We know the results of trickle-down economic theory that says lower taxes and government regulations are supposed to lift all boats, as epitomized in Republicans’ latest tax bill. After the ninth year of this recovery, just 10 percent of American household benefited at all from subsequent economic growth.
In spite of the huge stock market recovery that has the S&P 500 index of largest US corporations up more than 25 percent since 2009, only the top 10 percent of income earners increased their net worth.
The busted housing bubble was a culprit, but also labor practices that have literally either outlawed collective bargaining for many workers, or enacted so called right-to-work laws that enable union members not to pay dues, even if they have benefited from union bargaining.
The result is that 25 percent of American workers earn less than poverty-level wages of $24,000 for a family of four, and household incomes haven’t risen faster than inflation since the 1980s. The national minimum wage hasn’t risen above $7.25 per hour since 2009, either.
Princeton’s Nobel laureate Angus Deaton has studied poverty and its causes for most of his professional live.
He said in a recent Project Syndicate article, a progressive journal: “Making matters worse”, he said, “more than 20 percent of workers are now bound by non-compete clauses, which reduce workers’ bargaining power—and thus their wages. Similarly, 28 US states have now enacted “right-to-work” laws, which forbid collective-bargaining arrangements that would require workers either to join unions or pay union dues. As a result, disputes between businesses and consumers or workers are increasingly settled out of court through arbitration—a process that is overwhelmingly favorable to businesses.”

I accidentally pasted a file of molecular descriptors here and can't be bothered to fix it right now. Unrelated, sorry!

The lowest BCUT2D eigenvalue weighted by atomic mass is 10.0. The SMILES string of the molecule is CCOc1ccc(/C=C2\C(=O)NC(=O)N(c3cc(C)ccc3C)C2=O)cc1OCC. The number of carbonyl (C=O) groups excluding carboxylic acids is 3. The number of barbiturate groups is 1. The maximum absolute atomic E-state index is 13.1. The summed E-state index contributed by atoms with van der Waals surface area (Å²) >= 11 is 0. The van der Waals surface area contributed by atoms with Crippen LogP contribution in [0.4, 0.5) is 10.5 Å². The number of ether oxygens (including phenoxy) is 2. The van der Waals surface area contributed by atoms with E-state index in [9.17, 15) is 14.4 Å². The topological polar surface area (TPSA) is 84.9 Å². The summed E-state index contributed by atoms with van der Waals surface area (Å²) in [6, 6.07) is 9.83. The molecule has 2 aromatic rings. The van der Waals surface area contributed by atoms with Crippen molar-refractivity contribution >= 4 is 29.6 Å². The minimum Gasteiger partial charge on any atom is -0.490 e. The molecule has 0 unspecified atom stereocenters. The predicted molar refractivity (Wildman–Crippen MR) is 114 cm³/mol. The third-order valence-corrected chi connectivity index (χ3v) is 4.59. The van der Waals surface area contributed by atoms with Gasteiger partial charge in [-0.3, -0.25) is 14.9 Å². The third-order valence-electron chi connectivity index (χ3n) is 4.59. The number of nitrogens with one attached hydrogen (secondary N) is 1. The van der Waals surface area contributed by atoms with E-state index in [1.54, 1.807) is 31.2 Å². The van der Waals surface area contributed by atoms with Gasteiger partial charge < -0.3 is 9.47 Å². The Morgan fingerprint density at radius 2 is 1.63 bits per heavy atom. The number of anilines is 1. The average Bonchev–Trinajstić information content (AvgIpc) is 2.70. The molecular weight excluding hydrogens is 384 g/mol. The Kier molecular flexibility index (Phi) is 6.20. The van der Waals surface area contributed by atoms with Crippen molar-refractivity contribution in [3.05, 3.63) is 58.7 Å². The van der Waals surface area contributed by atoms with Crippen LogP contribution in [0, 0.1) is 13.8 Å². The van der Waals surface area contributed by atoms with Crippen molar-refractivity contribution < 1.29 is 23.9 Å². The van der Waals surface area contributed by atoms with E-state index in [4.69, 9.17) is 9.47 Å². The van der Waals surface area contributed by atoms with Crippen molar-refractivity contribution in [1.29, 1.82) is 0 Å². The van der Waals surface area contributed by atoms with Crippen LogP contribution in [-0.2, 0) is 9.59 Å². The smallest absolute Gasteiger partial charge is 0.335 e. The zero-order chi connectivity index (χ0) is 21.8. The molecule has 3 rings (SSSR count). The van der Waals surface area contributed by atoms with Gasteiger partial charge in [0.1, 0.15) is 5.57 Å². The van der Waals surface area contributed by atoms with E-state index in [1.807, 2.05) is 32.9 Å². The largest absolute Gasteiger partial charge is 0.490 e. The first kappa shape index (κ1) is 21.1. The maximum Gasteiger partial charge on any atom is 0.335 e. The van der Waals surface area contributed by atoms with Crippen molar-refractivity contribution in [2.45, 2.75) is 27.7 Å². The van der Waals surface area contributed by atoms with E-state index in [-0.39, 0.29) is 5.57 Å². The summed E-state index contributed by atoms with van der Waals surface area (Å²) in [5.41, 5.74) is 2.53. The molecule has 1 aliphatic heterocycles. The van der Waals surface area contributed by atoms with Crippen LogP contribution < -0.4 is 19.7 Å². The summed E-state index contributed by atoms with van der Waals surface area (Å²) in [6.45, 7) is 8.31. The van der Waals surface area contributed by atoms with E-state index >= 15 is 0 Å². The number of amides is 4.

This is while corporate America is expected to post its best quarter of profit growth in seven years, according to Marketwatch’s Ryan Vlastelica. “For the poorest American families, in the lowest fifth of wealth, their net worth shed 29 percent over that period. Drops of at least 20 percent were also seen in every income percentile except for those in the 80-89.9 percentile, where the decline was a more modest 5 percent. The wealthiest decile, however, saw a jump of 27 percent, as seen in the above chart.”
As I have covered in countless past columns, America actually ranks among the worst countries when it comes to income inequality, based on its Gini coefficient, a measure of the wealth distribution of a country’s residents. The coefficient for the U.S. is slightly less than 0.40, which puts it roughly even with Turkey and Botswana, and more unequal than nations as Israel, Greece, Spain, and Germany. Iceland, the most equal society measured by Deutsche Bank, has a coefficient below 0.25.
There are many remedies to this situation. One has but to look at past history. Our fastest growth period was during the 1950s and 1960s, when the top income-earners’ tax bracket was 92 percent, unions were strong, and corporate CEOs earned 25 times what their employees earned. This built both the physical and digital infrastructure that gave us the record prosperity of that era. We also developed the Internet, and landed on the Moon.
That tax structure was a way of redistributing income where it would do the most public good. Today, corporate CEOs in the largest corporations earn on average 300 times what their employees earn. We enrich the already wealthy, in other words, and neglect to plant the seed corn that would create future prosperity.
Harlan Green © 2018
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